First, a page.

New pollution limits set by federal agency in response to CLF advocacy
June 17, 2016 (BURLINGTON, VT) – Conservation Law Foundation (CLF) released the following statement today in response to the U.S. Environmental Protection Agency’s (EPA) release of new mandatory phosphorus pollution limits for Lake Champlain. These limits come as a result of a CLF lawsuit and federal court settlement with EPA over 2002 limits that were found to be insufficient for protecting the health of the lake. Following the release of draft limits last August, CLF pushed for stricter accountability requirements and a new monitoring process, both of which are included in the final limits released today.
“Nobody should have to think twice before letting their kids swim or their dogs play in Lake Champlain, but years of neglect have taken their toll on the health and vibrancy of this vital waterbody,” said CLF Lake Champlain Lakekeeper Rebekah Weber. “Today, EPA took a big step toward addressing the rampant over-pollution and under-enforcement of our lake. While there’s still more work to be done, we are on the right track to ensuring our children will have the opportunity to enjoy and treasure Lake Champlain as we have been fortunate to do.”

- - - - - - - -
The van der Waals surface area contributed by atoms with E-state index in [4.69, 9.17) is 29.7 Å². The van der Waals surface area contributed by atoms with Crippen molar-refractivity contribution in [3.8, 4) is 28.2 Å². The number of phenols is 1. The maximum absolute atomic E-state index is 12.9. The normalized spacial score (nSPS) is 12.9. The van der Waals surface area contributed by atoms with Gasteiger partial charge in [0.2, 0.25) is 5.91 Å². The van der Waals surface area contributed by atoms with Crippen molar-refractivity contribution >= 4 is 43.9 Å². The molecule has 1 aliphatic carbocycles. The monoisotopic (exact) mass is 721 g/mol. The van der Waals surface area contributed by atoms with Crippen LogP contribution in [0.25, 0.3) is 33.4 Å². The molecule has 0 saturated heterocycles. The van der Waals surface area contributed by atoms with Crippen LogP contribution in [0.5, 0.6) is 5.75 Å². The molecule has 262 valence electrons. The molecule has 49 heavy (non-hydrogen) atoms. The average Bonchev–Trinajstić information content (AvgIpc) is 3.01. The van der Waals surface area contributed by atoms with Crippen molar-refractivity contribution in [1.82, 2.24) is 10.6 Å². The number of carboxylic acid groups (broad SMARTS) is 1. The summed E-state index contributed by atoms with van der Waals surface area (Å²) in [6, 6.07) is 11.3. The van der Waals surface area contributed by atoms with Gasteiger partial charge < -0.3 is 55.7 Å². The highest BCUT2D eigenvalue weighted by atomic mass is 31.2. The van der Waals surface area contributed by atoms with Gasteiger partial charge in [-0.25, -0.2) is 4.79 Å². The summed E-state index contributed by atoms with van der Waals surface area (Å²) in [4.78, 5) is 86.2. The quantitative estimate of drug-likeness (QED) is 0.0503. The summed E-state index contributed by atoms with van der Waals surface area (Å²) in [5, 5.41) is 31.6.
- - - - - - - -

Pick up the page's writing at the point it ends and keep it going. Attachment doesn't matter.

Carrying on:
Phosphorus pollution from agriculture, sewage treatment plants, and polluted runoff from paved areas has caused a dramatic decline in the lake’s water quality that shows up as toxic algae outbreaks, foul odors, and noxious algae and weed growth. These conditions are dangerous for swimming and boating, kill fish and other aquatic organisms, and degrade the lake’s scenic beauty.
In addition to founding the Lake Champlain Lakekeeper Program almost 15 years ago, CLF has pursued a decade-long advocacy campaign to spur action to clean up the lake and will continue working to ensure that the new pollution limits are implemented consistent with legal requirements.
CLF experts are available for further comment.